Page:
## October 29, 2011

### Gamma distribution

The Gamma distribution is often used as a prior for positive random variables just like the Gaussian distribution for real valued random variables.  The purpose of this post is to build some intuition about how the two parameters, the shape parameter "a" and the scale parameter "b", effect the behavior of a Gamma random variable.  In particular we will show that for vague Gamma parameters (a<<1) the distribution almost acts like an upper bound on the random variable.

Here is the Gamma PDF:

$f(x) = \frac{1}{\Gamma(a) b} (\frac{x}{b})^{a-1} e^{-x/b} \;\; x\geq 0; a , b>0$

The mean is ab and the variance is ab².  When a=1 it is equivalent to the exponential distribution.  In fact when a is an integer, it is equivalent to the sum of (a) independent exponentially distributed random variables each of which has a mean of (b).  It is shaped like the exponential distribution with a spike at 0 for a<1, but has a mode at (a-1)b for a>1 (see the Wikipedia article).

MacKay suggests representing the positive real variable x in terms of its logarithm z=ln x (ITILA, pp. 314).  This will give us a better idea about the order of magnitude of typical x in terms of a and b.  The distribution in terms of z is:

$f(z) = \frac{1}{\Gamma(a)} (\frac{x}{b})^a e^{-x/b} \;\; z \in \Re; x=e^z; a, b>0$

We can get an idea about the shape of f(z) by looking at its first two derivatives with respect to z:

$f'(z) = f(z) (a-\frac{x}{b})$
$f''(z) = f(z) (a^2 - (2a+1)\frac{x}{b} + (\frac{x}{b})^2)$

The graph above shows f(z) and its two derivatives for a=1/10 and b=10. The first derivative tells us that f(z) has a single mode at x=ab. Note that x=ab is the mean of f(x) but only the mode (not the mean) of f(z). The curve raises slowly on the left of the mode and falls sharply on the right. The second derivative has two roots that give us the values with the minimum and the maximum slope:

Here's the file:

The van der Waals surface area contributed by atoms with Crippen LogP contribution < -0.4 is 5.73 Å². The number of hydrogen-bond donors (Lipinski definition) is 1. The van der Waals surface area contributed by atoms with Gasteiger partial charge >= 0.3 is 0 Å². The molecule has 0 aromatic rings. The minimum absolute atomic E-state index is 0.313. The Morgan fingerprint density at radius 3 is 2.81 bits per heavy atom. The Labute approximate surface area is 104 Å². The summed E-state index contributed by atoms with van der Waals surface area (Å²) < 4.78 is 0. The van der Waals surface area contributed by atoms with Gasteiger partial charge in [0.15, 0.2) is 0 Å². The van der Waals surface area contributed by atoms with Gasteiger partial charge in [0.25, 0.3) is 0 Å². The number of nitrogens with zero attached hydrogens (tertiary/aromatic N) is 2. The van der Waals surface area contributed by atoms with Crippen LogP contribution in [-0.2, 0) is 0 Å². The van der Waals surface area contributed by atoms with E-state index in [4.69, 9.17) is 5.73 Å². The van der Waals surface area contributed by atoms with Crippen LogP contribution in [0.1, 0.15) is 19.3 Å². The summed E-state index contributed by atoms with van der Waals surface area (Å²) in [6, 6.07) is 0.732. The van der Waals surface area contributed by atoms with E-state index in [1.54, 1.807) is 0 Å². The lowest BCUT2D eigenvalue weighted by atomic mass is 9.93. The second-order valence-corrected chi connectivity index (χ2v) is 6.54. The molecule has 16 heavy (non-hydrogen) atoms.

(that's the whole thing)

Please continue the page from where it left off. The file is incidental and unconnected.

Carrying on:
$x = ab + \frac{b}{2} \pm \frac{b}{2} \sqrt{1+4a}$.

Now we are going to look at the limit where a<<1, typically used as a vague prior. The height of the mode at x=ab is aae-a/Γ(a). Γ(a) is well approximated by 1/a for small a, aa and e-a both go to 1, so f(z) ≈ a at the mode.

Next, let's look at the right side (x>ab) where f(z) seems to fall sharply.  According to the roots of the second derivative given above, the minimum slope occurs at around x=b (if we ignore the terms with a<<1).  The value of f(z) when x=b is 1/(e Γ(a)).  Γ(a) is well approximated by 1/a for small a, so this value is approximately a/e.  The slope at x=b is approximately -a/e and if we fit a line at that point the line would cross 0 at x=eb. Thus for small a, the probability can be considered negligible for x>eb.

Next, let's look at the left side (x < ab) where f(z) appears more flat.  The maximum slope occurs around x=a²b (if we approximate √ 1+4a with 1+2a-2a²).  The slope at x=a²b is approximately a² which gives a flat shape for x<ab when a<<1.

In summary, when used with a<<1, f(z) rises slowly for x<ab (with approximate slope a²) and falls sharply for x>ab (with approximate slope -a/e).  You are unlikely to see x values larger than eb from such a distribution, but you may see values much smaller than the mean ab.  Thus a vague Gamma prior is practically putting an upper bound on your positive value.  The figure below shows how the f(z) distribution starts looking like a step function as the shape parameter approaches 0 (b=1/a and the peak heights have been matched for comparison).

I should also note that in the limit where a→0 and ab=1, we get an improper prior where f(z) becomes flat and the Gamma distribution becomes indifferent to the order of magnitude of the random variable. However it flattens a lot faster on the left than on the right.